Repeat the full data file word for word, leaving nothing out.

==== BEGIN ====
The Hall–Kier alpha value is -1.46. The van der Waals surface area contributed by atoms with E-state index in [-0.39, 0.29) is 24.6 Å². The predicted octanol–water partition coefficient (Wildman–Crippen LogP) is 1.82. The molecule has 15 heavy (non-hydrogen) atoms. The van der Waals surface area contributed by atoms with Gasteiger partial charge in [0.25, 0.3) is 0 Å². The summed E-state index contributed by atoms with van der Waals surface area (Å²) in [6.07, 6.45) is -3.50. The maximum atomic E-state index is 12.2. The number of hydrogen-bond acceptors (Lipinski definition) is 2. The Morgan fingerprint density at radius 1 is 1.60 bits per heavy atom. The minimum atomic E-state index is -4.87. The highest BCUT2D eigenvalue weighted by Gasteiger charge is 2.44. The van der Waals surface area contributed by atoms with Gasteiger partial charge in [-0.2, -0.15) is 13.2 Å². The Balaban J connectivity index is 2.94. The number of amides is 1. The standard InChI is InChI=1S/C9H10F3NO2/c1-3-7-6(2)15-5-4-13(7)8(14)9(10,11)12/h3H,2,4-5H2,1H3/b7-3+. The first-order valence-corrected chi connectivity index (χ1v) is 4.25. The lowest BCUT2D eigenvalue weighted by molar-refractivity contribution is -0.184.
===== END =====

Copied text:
The Hall–Kier alpha value is -1.46. The van der Waals surface area contributed by atoms with E-state index in [-0.39, 0.29) is 24.6 Å². The predicted octanol–water partition coefficient (Wildman–Crippen LogP) is 1.82. The molecule has 15 heavy (non-hydrogen) atoms. The van der Waals surface area contributed by atoms with Gasteiger partial charge in [0.25, 0.3) is 0 Å². The summed E-state index contributed by atoms with van der Waals surface area (Å²) in [6.07, 6.45) is -3.50. The maximum atomic E-state index is 12.2. The number of hydrogen-bond acceptors (Lipinski definition) is 2. The Morgan fingerprint density at radius 1 is 1.60 bits per heavy atom. The minimum atomic E-state index is -4.87. The highest BCUT2D eigenvalue weighted by Gasteiger charge is 2.44. The van der Waals surface area contributed by atoms with Gasteiger partial charge in [-0.2, -0.15) is 13.2 Å². The Balaban J connectivity index is 2.94. The number of amides is 1. The standard InChI is InChI=1S/C9H10F3NO2/c1-3-7-6(2)15-5-4-13(7)8(14)9(10,11)12/h3H,2,4-5H2,1H3/b7-3+. The first-order valence-corrected chi connectivity index (χ1v) is 4.25. The lowest BCUT2D eigenvalue weighted by molar-refractivity contribution is -0.184.